Long Live Mac Miller, Rest In Peace We Love You
— Jaden Smith (@officialjaden) September 7, 2018
This is a message for anybody in this game that’s going through something. If you don’t feel right, if you feel you have a substance problem, if you need a ear to vent to. If you uncomfortable talking to people around you. Please reach out to me.
— J. Cole (@JColeNC) September 7, 2018
Ariana Grande, who was engaged to another man at the time of Mac Miller’s death, took to Instagram to pay respect to her former Love:
View this post on Instagram
i adored you from the day i met you when i was nineteen and i always will. i can’t believe you aren’t here anymore. i really can’t wrap my head around it. we talked about this. so many times. i’m so mad, i’m so sad i don’t know what to do. you were my dearest friend. for so long. above anything else. i’m so sorry i couldn’t fix or take your pain away. i really wanted to. the kindest, sweetest soul with demons he never deserved. i hope you’re okay now. rest.
Mac Miller was the most influential individual in my life. His struggles helped me discover my passion as he guided me through my own hardships. His words kept my head up when it felt to heavy to hold up on my own. His music kept me company on the long nights when I felt all alone in the world. Mac Miller inspired me to keep going no matter what, and I know for certain that i’m not alone when I say this. Malcom James McCormick as he was born, died way too young. But for many fans, the mark he made on our lives will never fade away, and his powerful message of love and positivity will live forever with his music. May he rest in peace.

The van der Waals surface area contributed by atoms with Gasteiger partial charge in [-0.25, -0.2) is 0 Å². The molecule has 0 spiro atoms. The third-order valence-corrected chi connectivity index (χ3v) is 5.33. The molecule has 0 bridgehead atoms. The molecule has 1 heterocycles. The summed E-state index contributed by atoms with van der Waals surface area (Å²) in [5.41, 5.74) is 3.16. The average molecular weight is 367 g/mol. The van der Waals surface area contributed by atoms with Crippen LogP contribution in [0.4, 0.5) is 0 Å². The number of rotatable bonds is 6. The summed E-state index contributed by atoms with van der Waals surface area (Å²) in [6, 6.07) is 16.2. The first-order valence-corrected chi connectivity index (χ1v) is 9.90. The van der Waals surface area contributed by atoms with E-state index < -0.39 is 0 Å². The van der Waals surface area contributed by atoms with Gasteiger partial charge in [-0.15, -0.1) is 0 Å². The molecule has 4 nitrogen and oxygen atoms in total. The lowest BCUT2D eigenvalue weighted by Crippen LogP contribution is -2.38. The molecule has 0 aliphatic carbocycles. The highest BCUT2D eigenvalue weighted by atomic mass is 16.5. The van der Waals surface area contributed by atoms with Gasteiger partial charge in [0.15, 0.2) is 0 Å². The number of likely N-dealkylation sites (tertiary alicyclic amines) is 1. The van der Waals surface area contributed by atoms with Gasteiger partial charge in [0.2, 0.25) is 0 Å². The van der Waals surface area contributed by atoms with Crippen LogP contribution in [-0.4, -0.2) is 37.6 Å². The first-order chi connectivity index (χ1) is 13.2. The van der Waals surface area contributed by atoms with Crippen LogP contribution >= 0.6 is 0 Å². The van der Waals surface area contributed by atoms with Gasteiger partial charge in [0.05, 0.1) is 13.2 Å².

Check out this video I made while putting together this story: https://youtu.be/JM8pMxcig8A
Mental Health… Suicide… why are these things not talked about more? It is so common and an epidemic, but we only seem to discuss it when a celebrity takes their own life. It affects us is some way, whether directly, or someone you know, has dealt with mental illness.
We share just about everything, from what we ate today, to pictures of our cats and dogs. But when it comes to discussing our feelings, we elect to keep them to ourselves. The comparison often made says that mental health should be treated the same as physical health. If someone breaks their arm, there’s no question that they are going to seek medical attention and they will be properly treated. When it comes to mental health, the patient may be too insecure to seek attention, and discuss their feelings. In the United States, 1 in every 5 teens suffer or have experienced at some point a mental disorder severe enough to affect every-day activities, according to LiveScience.com. As said, the tough part is to get the patient to open up about how they are feeling.
Grace Maxon-Clarke is an academic planning counselor at SUNY Oswego, but is also a SAVE (Suicide Awareness Voices of Education) certified counselor. When asked why mental health and suicide isn’t talked about as much as it should, she made an interesting comparison. Grace said “it reminds me of the Disney movie Frozen. This girl has this magical power of turning things to ice, but her father tells her to conceal it, don’t show it… I think people don’t want to be labeled over something they can’t control.”
SAVE is an organization that attempts to educate the public on suicide and provide outlets for those struggling with any mental disorder. Their mission statement: SAVE focuses its efforts and resources on six main program areas: Public Awareness, Education, Training and Consulting, Grief Support, Products & Resources, and Research and Innovation; via SAVE.org. It’s organizations like SAVE that attempt to make it easier for someone to come forward with their feelings, and give them an opportunity to receive support.